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Invertebrate Fossils of NJ


  Ammonites were hard shelled squid-like marine animals that existed from the Paleozoic to the end of the Cretaceous era when they suddenly became extinct. Some ammonite fossils bear intricate patterned details on their outer surface called sutures.  These are located beneath the external shell wall, and are often visible if the fossil has been subject to weathering or polishing. These patterns mark where the walls of the chambers and the outer wall of the shell meet.  In the streams of NJ we find mostly fragments of these chambers. The first one I found took a while for me to identify. A number a different species have been found in the NJ area.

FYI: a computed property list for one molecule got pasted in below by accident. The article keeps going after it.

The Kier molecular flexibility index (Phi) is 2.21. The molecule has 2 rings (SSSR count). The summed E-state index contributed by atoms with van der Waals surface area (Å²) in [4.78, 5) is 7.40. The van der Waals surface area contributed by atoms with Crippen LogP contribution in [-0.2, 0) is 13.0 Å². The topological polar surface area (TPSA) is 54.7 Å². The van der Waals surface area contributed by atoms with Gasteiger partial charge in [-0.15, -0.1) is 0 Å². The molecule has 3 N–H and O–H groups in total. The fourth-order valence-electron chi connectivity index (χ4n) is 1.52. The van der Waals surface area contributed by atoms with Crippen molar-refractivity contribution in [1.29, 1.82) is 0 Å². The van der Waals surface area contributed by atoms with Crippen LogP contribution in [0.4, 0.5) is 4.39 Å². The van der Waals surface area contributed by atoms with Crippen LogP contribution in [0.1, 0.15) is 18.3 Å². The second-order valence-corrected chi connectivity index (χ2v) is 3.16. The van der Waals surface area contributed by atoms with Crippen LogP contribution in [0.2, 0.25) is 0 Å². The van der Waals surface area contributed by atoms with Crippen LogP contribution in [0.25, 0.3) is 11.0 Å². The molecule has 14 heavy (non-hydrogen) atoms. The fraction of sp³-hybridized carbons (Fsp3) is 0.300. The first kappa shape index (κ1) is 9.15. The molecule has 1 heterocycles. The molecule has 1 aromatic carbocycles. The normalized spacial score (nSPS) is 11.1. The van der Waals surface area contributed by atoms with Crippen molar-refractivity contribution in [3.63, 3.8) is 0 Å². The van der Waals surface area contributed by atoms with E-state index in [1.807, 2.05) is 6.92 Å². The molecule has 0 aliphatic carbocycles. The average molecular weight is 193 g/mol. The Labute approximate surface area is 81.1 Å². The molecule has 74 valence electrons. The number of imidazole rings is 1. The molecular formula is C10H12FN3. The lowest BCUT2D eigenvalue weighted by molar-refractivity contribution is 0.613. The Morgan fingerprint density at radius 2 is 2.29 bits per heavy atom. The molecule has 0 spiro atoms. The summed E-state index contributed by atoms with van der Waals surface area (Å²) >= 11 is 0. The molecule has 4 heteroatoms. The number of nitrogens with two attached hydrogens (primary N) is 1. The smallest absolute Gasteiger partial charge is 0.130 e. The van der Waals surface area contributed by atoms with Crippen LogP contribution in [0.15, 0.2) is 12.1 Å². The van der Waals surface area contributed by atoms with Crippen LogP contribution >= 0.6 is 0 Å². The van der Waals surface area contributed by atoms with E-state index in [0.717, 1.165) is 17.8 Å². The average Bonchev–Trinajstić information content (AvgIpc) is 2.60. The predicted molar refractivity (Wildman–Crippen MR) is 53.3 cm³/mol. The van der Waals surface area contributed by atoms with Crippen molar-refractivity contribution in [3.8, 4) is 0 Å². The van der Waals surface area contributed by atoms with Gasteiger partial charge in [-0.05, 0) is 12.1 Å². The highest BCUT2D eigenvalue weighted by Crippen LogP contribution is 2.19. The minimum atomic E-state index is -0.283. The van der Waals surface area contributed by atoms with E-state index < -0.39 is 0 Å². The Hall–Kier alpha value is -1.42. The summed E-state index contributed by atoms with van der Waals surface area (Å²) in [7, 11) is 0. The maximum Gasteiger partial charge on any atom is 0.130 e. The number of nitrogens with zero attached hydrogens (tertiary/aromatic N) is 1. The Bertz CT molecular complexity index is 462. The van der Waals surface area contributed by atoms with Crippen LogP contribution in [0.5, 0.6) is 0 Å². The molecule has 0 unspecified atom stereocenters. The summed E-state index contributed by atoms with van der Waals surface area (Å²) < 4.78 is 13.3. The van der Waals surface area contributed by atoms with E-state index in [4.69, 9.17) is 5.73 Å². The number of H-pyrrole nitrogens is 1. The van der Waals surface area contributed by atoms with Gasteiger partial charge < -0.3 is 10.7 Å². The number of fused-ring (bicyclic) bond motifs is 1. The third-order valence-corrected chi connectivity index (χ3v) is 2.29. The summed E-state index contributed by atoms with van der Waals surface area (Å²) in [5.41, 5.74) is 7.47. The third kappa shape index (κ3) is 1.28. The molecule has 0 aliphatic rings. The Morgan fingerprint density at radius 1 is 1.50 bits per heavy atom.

Fossilized ammonite chamber.
This is the most common find in NJ


Surface sutures on a polished ammonite


Two chamber fragments still joined together,
 you can see how these chambers form the surface sutures.


This ammonite is about half complete
2 1/2 inches.
Monmouth County, NJ


An ammonite from Germany from my personal collection

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